We found higher lactate levels in the high dCO2 group on admission to ICU and this difference persisted at 6th and 18th after ICU admission also. Similar results were observed by Vallee et al. The study reported that the low dCO2 group had a lower (Simplified Acute Physiology Score) SOFA score after 24 hours, despite the fact that they had a higher score at admission to the ICU. Furthermore, a significantly lower lactate level was described for the low dCO2 group. The authors concluded that a high dCO2 can identify patients who are still under-resuscitated, even when they are resuscitated to a ScvO2 ≥70 according to the surviving sepsis campaign guideline. In another study by Bakker et al., septic patients showed that a high dCO2 was associated with poor outcome and higher lactate levels.
There are many reasons for a high dCO2. It has been shown that dCO2 was related linearly to CO2 production and inversely related to cardiac output. Several studies showed that if global or regional blood flow was critically reduced or unevenly distributed as in shock, venous blood carbon dioxide increased., Therefore, dCO2 may increase after hypoperfusion because of a decreased washout. Thus, dCO2 also has been proposed as a marker of tissue hypoxia. Durkin et al. described 2 different mechanisms for increased dCO2 in patients suffering from shock. The first mechanism was related to the lower blood flow in shock patients. A longer blood transit time in the microcirculation because of decreased microcirculatory flow causes more carbon dioxide to diffuse in to venous blood. Secondly, because of the increased ventilation-to-perfusion ratio, arterial partial pressure of carbon dioxide decreases as well. Another possible mechanism is a relative increase in carbon dioxide production by ischemic cells through anaerobic metabolism, which would explain the relative increase of venous-to-arterial partial pressure of carbon dioxide.,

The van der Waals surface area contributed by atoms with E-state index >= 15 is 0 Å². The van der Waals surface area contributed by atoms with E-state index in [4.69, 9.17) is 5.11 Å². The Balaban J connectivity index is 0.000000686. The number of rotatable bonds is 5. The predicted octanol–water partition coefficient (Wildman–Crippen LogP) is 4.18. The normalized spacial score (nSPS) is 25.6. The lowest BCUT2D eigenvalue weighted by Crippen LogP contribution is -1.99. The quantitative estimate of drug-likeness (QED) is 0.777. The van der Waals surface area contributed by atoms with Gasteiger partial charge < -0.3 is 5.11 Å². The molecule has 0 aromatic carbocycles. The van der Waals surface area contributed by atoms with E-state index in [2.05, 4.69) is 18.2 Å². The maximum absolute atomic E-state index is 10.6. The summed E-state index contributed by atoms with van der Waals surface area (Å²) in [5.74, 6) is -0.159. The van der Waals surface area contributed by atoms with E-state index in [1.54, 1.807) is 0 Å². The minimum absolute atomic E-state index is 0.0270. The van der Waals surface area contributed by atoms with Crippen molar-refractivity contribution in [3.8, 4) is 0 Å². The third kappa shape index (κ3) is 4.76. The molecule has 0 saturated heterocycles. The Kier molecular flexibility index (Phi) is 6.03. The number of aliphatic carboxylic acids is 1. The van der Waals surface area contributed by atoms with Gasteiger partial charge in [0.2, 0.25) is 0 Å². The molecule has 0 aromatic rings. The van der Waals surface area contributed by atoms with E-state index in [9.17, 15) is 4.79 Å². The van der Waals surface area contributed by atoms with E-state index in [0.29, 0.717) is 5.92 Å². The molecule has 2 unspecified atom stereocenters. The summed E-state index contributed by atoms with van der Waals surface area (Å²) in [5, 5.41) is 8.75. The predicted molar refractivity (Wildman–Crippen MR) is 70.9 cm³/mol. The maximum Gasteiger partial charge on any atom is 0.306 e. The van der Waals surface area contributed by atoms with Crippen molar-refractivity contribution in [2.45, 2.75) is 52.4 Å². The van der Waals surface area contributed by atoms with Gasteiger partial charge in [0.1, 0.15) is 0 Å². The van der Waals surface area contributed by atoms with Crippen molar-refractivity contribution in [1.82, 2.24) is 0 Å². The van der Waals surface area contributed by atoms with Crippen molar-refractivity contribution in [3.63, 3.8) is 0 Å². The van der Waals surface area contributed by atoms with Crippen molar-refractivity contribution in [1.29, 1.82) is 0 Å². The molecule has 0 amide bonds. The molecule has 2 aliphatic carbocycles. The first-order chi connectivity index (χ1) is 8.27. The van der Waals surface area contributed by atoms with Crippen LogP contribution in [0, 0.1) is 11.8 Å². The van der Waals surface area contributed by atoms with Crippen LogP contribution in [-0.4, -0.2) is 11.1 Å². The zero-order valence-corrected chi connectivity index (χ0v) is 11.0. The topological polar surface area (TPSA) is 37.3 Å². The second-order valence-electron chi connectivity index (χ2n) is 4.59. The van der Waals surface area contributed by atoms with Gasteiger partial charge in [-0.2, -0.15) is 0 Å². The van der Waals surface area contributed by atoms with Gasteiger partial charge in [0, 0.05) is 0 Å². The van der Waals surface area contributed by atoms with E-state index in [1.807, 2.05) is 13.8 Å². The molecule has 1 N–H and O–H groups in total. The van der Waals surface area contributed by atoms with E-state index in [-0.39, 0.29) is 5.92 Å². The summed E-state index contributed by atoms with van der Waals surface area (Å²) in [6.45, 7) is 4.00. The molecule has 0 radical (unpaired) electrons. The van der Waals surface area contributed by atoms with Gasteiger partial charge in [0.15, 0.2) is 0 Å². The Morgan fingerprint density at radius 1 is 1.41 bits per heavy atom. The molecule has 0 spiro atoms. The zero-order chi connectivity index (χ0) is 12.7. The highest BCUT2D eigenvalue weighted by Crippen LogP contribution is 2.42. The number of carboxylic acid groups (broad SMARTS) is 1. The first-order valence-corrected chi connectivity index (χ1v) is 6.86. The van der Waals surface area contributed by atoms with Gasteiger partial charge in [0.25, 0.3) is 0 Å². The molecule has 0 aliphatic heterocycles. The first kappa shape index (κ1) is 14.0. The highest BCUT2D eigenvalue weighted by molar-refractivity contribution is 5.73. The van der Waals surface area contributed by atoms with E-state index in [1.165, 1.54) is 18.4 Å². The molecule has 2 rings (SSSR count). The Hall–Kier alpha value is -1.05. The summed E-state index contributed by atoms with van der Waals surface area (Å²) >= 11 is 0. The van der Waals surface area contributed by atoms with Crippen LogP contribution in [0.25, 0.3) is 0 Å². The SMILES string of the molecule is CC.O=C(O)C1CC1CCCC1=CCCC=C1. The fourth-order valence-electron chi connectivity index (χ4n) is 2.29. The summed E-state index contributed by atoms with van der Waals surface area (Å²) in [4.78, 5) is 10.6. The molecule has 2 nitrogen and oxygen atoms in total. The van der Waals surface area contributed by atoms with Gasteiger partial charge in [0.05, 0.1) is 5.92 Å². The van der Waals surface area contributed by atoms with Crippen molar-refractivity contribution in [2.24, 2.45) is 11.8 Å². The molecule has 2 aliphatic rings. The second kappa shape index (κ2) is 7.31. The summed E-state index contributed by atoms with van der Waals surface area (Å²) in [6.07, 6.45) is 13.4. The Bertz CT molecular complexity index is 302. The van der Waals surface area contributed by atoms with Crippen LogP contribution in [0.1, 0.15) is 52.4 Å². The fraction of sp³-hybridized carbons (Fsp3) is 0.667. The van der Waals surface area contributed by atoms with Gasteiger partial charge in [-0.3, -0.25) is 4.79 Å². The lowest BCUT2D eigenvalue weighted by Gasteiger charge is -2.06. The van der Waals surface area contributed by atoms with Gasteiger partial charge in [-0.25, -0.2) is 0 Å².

In our study, CI and DO2 were lower in the high dCO2 group. We also found that OER was significantly higher in the high dCO2 group. This was in line with the results described by Durkin et al., for example, related to microcirculatory hypoperfusion in the hepatosplanchnic region. Therefore, the results could be interpreted as insufficient tissue perfusion with lactic acidosis due to anaerobic metabolism. A relationship between a high dCO2 (9 mmHg ± 0.5 mmHg) and lactate levels was described in an earlier investigation in postoperative cardiac surgical patients. Other studies reported a correlation between dCO2 and CI.,